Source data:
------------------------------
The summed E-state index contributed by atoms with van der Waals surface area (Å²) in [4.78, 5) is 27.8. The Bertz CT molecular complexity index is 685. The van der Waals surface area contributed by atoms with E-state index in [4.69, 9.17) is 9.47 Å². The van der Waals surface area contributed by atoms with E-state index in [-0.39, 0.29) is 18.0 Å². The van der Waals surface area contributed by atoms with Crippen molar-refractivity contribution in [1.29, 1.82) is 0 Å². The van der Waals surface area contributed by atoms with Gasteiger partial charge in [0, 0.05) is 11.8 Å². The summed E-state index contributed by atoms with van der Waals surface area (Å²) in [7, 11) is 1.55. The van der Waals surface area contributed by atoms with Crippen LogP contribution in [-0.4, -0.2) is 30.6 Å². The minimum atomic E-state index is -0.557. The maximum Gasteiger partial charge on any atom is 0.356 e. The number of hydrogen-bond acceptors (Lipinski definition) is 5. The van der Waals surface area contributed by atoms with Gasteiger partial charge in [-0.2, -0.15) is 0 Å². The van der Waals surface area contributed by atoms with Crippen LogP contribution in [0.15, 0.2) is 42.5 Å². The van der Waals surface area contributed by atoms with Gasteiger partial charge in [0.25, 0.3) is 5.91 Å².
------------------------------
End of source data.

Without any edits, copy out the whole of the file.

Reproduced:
The summed E-state index contributed by atoms with van der Waals surface area (Å²) in [4.78, 5) is 27.8. The Bertz CT molecular complexity index is 685. The van der Waals surface area contributed by atoms with E-state index in [4.69, 9.17) is 9.47 Å². The van der Waals surface area contributed by atoms with E-state index in [-0.39, 0.29) is 18.0 Å². The van der Waals surface area contributed by atoms with Crippen molar-refractivity contribution in [1.29, 1.82) is 0 Å². The van der Waals surface area contributed by atoms with Gasteiger partial charge in [0, 0.05) is 11.8 Å². The summed E-state index contributed by atoms with van der Waals surface area (Å²) in [7, 11) is 1.55. The van der Waals surface area contributed by atoms with Crippen LogP contribution in [-0.4, -0.2) is 30.6 Å². The minimum atomic E-state index is -0.557. The maximum Gasteiger partial charge on any atom is 0.356 e. The number of hydrogen-bond acceptors (Lipinski definition) is 5. The van der Waals surface area contributed by atoms with Gasteiger partial charge in [-0.2, -0.15) is 0 Å². The van der Waals surface area contributed by atoms with Crippen LogP contribution in [0.15, 0.2) is 42.5 Å². The van der Waals surface area contributed by atoms with Gasteiger partial charge in [0.25, 0.3) is 5.91 Å².